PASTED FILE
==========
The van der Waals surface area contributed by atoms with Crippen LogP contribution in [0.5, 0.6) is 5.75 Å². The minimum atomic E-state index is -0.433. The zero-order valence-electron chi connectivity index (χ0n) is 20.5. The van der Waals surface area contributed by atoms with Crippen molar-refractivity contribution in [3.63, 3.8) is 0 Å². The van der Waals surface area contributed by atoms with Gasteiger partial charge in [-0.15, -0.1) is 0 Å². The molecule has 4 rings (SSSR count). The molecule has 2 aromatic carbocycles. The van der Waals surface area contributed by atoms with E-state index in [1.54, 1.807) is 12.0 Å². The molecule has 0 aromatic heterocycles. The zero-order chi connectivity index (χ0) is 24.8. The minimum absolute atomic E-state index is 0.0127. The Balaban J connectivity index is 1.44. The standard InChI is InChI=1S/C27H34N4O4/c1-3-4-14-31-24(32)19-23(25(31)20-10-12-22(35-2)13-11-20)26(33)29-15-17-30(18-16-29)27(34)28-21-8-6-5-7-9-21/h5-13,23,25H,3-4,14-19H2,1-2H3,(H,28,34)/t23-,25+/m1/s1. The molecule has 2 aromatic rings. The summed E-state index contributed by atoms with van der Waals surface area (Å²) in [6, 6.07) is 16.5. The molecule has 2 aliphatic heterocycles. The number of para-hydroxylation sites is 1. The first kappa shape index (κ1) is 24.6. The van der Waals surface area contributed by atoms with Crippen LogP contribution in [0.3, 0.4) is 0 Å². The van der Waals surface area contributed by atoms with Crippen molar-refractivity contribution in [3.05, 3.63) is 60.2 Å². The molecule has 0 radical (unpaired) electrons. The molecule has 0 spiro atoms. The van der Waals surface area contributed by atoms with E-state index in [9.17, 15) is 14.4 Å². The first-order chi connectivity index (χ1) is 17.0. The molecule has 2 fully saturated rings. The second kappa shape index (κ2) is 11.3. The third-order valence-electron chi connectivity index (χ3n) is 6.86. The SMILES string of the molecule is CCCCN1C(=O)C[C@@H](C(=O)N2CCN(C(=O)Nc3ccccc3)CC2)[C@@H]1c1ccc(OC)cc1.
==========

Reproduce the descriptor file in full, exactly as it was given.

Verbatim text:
The van der Waals surface area contributed by atoms with Crippen LogP contribution in [0.5, 0.6) is 5.75 Å². The minimum atomic E-state index is -0.433. The zero-order valence-electron chi connectivity index (χ0n) is 20.5. The van der Waals surface area contributed by atoms with Crippen molar-refractivity contribution in [3.63, 3.8) is 0 Å². The van der Waals surface area contributed by atoms with Gasteiger partial charge in [-0.15, -0.1) is 0 Å². The molecule has 4 rings (SSSR count). The molecule has 2 aromatic carbocycles. The van der Waals surface area contributed by atoms with E-state index in [1.54, 1.807) is 12.0 Å². The molecule has 0 aromatic heterocycles. The zero-order chi connectivity index (χ0) is 24.8. The minimum absolute atomic E-state index is 0.0127. The Balaban J connectivity index is 1.44. The standard InChI is InChI=1S/C27H34N4O4/c1-3-4-14-31-24(32)19-23(25(31)20-10-12-22(35-2)13-11-20)26(33)29-15-17-30(18-16-29)27(34)28-21-8-6-5-7-9-21/h5-13,23,25H,3-4,14-19H2,1-2H3,(H,28,34)/t23-,25+/m1/s1. The molecule has 2 aromatic rings. The summed E-state index contributed by atoms with van der Waals surface area (Å²) in [6, 6.07) is 16.5. The molecule has 2 aliphatic heterocycles. The number of para-hydroxylation sites is 1. The first kappa shape index (κ1) is 24.6. The van der Waals surface area contributed by atoms with Crippen LogP contribution in [0.3, 0.4) is 0 Å². The van der Waals surface area contributed by atoms with Crippen molar-refractivity contribution in [3.05, 3.63) is 60.2 Å². The molecule has 0 radical (unpaired) electrons. The molecule has 0 spiro atoms. The van der Waals surface area contributed by atoms with E-state index in [9.17, 15) is 14.4 Å². The first-order chi connectivity index (χ1) is 17.0. The molecule has 2 fully saturated rings. The second kappa shape index (κ2) is 11.3. The third-order valence-electron chi connectivity index (χ3n) is 6.86. The SMILES string of the molecule is CCCCN1C(=O)C[C@@H](C(=O)N2CCN(C(=O)Nc3ccccc3)CC2)[C@@H]1c1ccc(OC)cc1.